A team of archeologists examining the remains of victims from the eruption of Mount Vesuvius in 79 AD have discovered coastal people of the time ate far more fish than modern Italians, with men getting more of the high-status food than women.
The researchers, led by a team at the University of York, analyzed amino acids -- the building blocks of proteins -- in 17 adult skeletons excavated from the city of Herculaneum, a popular seaside resort that remained buried under volcanic ash until the 18th century.
By studying the ratio of carbon and nitrogen isotopes of the amino acids and applying a statistical model, they were able to differentiate between food groups with a new level of precision, the team wrote in the journal Science Advances on Wednesday.
Lead author and PhD student Silvia Soncin told AFP that Herculaneum provided an "extraordinary population" to study historic diets because the natural disaster gives archeologists a snapshot in time.
"Cemeteries are usually used over a certain period, we're talking about hundreds of years, and the food sources may have changed because of changing climate or different trade routes," she said.
Though Herculaneum and nearby Pompeii were destroyed by the volcano, most inhabitants managed to escape in time, senior author Oliver Craig, a professor of bioarcheology told AFP.
The 11 men and six women studied by the team were picked at random from 340 people who died on the beach and from nine adjacent fornici -- stone chambers for boats -- where they had sought shelter from the pyroclastic flow.
"We found a surprisingly high amount of marine contribution to the diet of these people, particularly compared to the modern Mediterranean population," said Soncin, with the ancient dwellers eating about three times the amount of seafood compared to their counterparts today.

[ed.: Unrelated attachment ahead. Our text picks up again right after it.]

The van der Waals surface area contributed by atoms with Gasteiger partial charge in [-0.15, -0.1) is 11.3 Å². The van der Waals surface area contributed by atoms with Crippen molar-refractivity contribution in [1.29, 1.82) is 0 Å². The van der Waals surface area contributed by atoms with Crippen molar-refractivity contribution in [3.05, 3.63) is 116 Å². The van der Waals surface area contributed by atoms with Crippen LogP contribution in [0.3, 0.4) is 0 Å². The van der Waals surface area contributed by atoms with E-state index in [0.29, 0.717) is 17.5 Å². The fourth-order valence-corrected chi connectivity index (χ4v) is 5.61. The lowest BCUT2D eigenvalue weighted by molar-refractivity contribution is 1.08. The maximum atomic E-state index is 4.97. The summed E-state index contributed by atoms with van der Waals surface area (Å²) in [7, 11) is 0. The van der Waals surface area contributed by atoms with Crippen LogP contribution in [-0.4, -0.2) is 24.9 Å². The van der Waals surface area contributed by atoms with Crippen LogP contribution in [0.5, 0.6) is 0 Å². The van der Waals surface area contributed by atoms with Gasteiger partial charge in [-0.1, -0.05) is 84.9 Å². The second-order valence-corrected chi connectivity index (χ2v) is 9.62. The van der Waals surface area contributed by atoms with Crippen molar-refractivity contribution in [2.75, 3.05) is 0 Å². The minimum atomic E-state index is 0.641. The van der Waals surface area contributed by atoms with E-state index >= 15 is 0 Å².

Herculaneum's sewers were filled with fish bones, prior research has shown. Typical species would have included porgies, tuna and shellfish.
- Gender gap -
They also discovered a significant sex gap within the group, with males on average getting 50 percent more of their protein from seafood compared to females.
Men also got slightly more protein from cereals compared with their female contemporaries, while women obtained more of their proteins from animal products and locally grown fruits and vegetables.
The team put forward several possible reasons: men may have been more involved in fishing than women, but the historical record also shows that certain fish such as tuna were considered high-status food in Roman society, with men having more access.
Another aspect is that, although Herculaneum was known as a resort for the elite, it was also home to many slaves and freedmen, said Craig.
Male slaves had a higher chance of emancipation than women and were generally freed at an earlier age, giving them more access to coveted foods.
"Now we've got a way and approach for actually quantifying diet in the past, so what we want to do is apply this more widely through time and space," said Craig.
He hopes to next examine how quickly diets shifted when prehistoric humans moved from hunter-gathering activities to agricultural societies.